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My Blog

A BLACK NIGHT OF FILTHY LIBRARIAN SHOES

It was a black night, the sort of night on which only murderers - and salonistas - are abroad. The heavens were black, weeping dirty rain; the streets shone slick black with moisture and sodden leaves; the Divine Ms Anna was even garbed in black, in a smart little black dress that showed off killer legs and what she called her ‘filthy librarian’ shoes.

‘I’ve had to get out my lady wardrobe,’ she said. After years of perfecting the art of typing while lying prone on the sofa, she was now in full time employment again, replacing someone on maternity leave from the Daily Record in the provision of ‘advanced content.’ Advanced content, it transpired, was what in the olden days we used to call feature writing. If I’d known I was doing something so important I might never have given up journalism.

There could not have been a more fitting guest writer for the evening than Neil Mackay, dark-haired and swarthy and wearing, of course, a sharp black suit. Neil, who is head of news at the Sunday Herald, has something of the night about him and kept abandoning his bean soup to plunge into the murky depths outside the door and have a fag. He was smoking roll-ups, on the questionable ground of health - he’d once seen how cigarette filters were made and decided pure tobacco would be less detrimental to him physically than cyanide and half the contents of the periodic table.

His book, All the Little Guns Went Bang Bang Bang, published by Freight Books,is a dark and atmospheric tale of two child murderers who grow up with the Troubles of Northern Ireland as the backdrop to their lives - as well as child prostitution, neglect and abuse. May-Belle and Pearse have little in their lives except each other. Their touching friendship is punctuated with violent attacks on various children, described so graphically by Neil that his own partner told him she liked his writing but did not like his book.

‘Does motherhood do something to women, that they can’t read about violence to children?’ he pondered. ‘I love our daughters just as much as she does but I don’t have a problem with that on the page.’

The character of May-Belle, it turned out, was modelled on the 1960s child killer, Mary Bell, a person with huge resonance for Neil as every time he misbehaved, his grandmother would tell him to watch out or he’d turn out just like her.
                                                        
‘I was very shocked by how society treated people like Mary Bell or Robert Thomson and Jon Venables, who killed wee Jamie Bulger. They were treated as monsters yet they were just children themselves,’ he said. ‘I wanted to make May-Belle and Pearse almost heroic, without minimising the impact of the violence. It’s good if readers find it sickening because I wrote it sickeningly.’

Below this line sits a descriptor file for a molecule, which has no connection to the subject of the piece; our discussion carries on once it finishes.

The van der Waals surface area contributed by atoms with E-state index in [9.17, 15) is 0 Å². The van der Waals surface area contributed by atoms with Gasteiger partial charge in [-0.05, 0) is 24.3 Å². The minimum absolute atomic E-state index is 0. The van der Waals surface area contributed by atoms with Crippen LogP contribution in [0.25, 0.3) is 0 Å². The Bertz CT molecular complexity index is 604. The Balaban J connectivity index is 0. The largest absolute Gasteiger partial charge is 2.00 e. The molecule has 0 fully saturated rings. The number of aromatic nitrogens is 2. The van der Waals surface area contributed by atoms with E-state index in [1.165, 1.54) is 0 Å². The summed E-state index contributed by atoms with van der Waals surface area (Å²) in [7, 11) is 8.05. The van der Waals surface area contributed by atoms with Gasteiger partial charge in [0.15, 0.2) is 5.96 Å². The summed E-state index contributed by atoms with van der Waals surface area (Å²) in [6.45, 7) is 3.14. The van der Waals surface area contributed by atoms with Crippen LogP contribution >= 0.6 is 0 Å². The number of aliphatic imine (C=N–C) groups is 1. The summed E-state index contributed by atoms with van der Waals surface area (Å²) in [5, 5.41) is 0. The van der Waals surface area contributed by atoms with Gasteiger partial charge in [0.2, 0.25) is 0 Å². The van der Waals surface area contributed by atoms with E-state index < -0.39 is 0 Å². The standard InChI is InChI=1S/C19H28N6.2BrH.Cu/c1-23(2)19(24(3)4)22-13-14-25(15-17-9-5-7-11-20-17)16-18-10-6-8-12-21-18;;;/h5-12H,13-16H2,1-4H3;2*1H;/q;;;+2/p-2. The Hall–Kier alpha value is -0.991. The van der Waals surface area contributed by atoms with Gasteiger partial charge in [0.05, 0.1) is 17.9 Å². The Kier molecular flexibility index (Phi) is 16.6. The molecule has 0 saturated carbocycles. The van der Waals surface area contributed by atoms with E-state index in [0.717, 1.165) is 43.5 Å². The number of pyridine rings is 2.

He started off the evening by reading a passage where Pearse spends two hours finding out how a gun they’ve acquired works, much to May-Belle’s impatience.

‘You can’t just pick up a gun and fire,’ he said. ‘It’s just not that easy.’

Maggie Anderson, our octogenarian salonista and the only one of us who had had any contact with guns, agreed. She lived in Aden during the time of the military conflict of the 1960s and was given a revolver for protection, though she would have had no idea how to fire it.

‘I had what they called a guard-body,’ she said, adopting a suitably Yemeni accent. (Having been a newsreader out there, Maggie has a finely developed sense of the dramatic.) ‘I was going into the market one day when a bomb went off inside.’

Ahmed, her driver, abandoned the gun, and simply shouted, Maggie, Maggie, Maggie, fuck off home now. That was the only English he knew; his knowledge of the workings of the gun were presumably similarly extensive.

As Ms Anna recharged everyone’s wine glasses and served delicious Clementine cake, Neil and Maggie bonded over bombs. Neil had originally been drawn into news reporting by an explosion in Belfast docks, like an A-bomb over the city. He was in the newspaper office that day after a friend at the paper, knowing he wasn’t making enough money from his career as an actor, invited him to do book reviews. When someone was murdered in the city centre that afternoon, Neil was the only one left in the office. Book boy, the editor shouted, you go.

‘It was so exciting, so filled with adrenalin, that Book Boy became Murder Boy,’ said Neil. ‘Newspapers were filled with dysfunctional lunatics, so I felt at home.’

His taste in literature is impeccably Stygian. He may be the only person on the planet who has managed to read Hubert Selby Jr’s Last Exit to Brooklyn more than once, his first time at the age of sixteen, when after a particularly gruesome depiction of the gang-rape of a young prostitute, he threw the book at the wall, thinking, What am I doing reading this? He clearly worked that out overnight, because the next day, he picked it up again and has since read it over twenty times.

‘He’s a genius, so challenging. That’s the kind of response I’d love to have for my books,’ said Neil, almost wistfully.

It was a gauntlet thrown down to the salonistas. Next time we must hone our wall-throwing skills. A grey, measured reaction will no longer be acceptable in our literary world. From now on, only black will do.




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